According to a recent Freedom of Information response from Canal & River Trust (CRT), the charity spent £434,341 in the year to November 2015 on fees to its solicitors Shoosmiths. CRT also confirmed that it does not emply the solicitors on a ‘no win – no fee’ basis. CRT uses Shoosmiths in Section 8 cases where it takes liveaboard boaters to court to evict them from the waterways. This staggering figure demonstrates that CRT is hell-bent on seizing boats and making Bargee Travellers homeless. CRT also uses other solicitors firms such as Bates, Wells and Braithwaite and Stone King for other matters. The original Freedom of Information request is here
CRT recently contracted out the final stage of its continuous cruising enforcement process to Shoosmiths, who issue letters to liveaboards headed ‘Notice of Intended Claim’. This letter is the last in the series of enforcement letters in CRT’s new enforcement policy against boaters without a home mooring, which came into effect on 1st May 2015. CRT is not required to take non-liveaboard boaters to court following a Section 8, notice but Articles 6 and 8 of the European Convention on Human Rights mean that it has to do so when a boat is somebody’s home. This is because Article 6 entitles us to due process and Article 8 to respect for our homes.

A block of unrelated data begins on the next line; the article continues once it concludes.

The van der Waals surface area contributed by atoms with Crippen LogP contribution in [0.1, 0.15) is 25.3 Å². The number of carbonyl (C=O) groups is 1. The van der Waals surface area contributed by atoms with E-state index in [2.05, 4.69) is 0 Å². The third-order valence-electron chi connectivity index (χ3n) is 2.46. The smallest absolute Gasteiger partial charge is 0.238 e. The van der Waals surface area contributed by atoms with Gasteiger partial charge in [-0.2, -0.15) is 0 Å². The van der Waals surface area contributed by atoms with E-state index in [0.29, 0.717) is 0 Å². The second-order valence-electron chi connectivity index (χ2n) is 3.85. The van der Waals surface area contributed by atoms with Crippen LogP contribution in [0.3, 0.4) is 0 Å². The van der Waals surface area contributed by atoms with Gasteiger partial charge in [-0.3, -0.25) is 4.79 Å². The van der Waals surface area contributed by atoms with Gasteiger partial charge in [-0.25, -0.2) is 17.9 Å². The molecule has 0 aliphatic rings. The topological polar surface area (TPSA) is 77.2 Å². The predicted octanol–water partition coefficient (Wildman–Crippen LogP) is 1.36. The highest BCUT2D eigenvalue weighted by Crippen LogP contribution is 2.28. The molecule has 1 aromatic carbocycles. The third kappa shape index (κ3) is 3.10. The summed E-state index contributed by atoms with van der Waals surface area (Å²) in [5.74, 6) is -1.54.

At least 826 boaters without a home mooring have so far been forced to take licences ‘restricted’ to 6 months or 3 months instead of 12 months since May 2015, according to another Freedom of Information response here https://www.whatdotheyknow.com/request/three_and_six_month_licences#incoming-726801
Extrapolated over a full year, this represents about 25% of all boaters without a home mooring. There are around 4,800 boats licensed without a home mooring according to CRT.
Many of these are boaters who have travelled significantly longer distances than CRT’s ‘advised’ greater than 15-20 miles range. Some of these are boaters for whom it was reasonable in the circumstances not to move, due to mechanical breakdown, illness or injury, as they are entitled by virtue of Section 17 3 c ii of the British Waterways Act 1995. Others have children at school and have travelled as far as possible while still ensuring that their children attend school. Some boaters who were forced to take restricted licences are those disabled or older boaters who should have been protected by the Equality Act 2010 from enforcement on the same terms as able-bodied or younger people but whose Equality Act rights CRT continues to violate.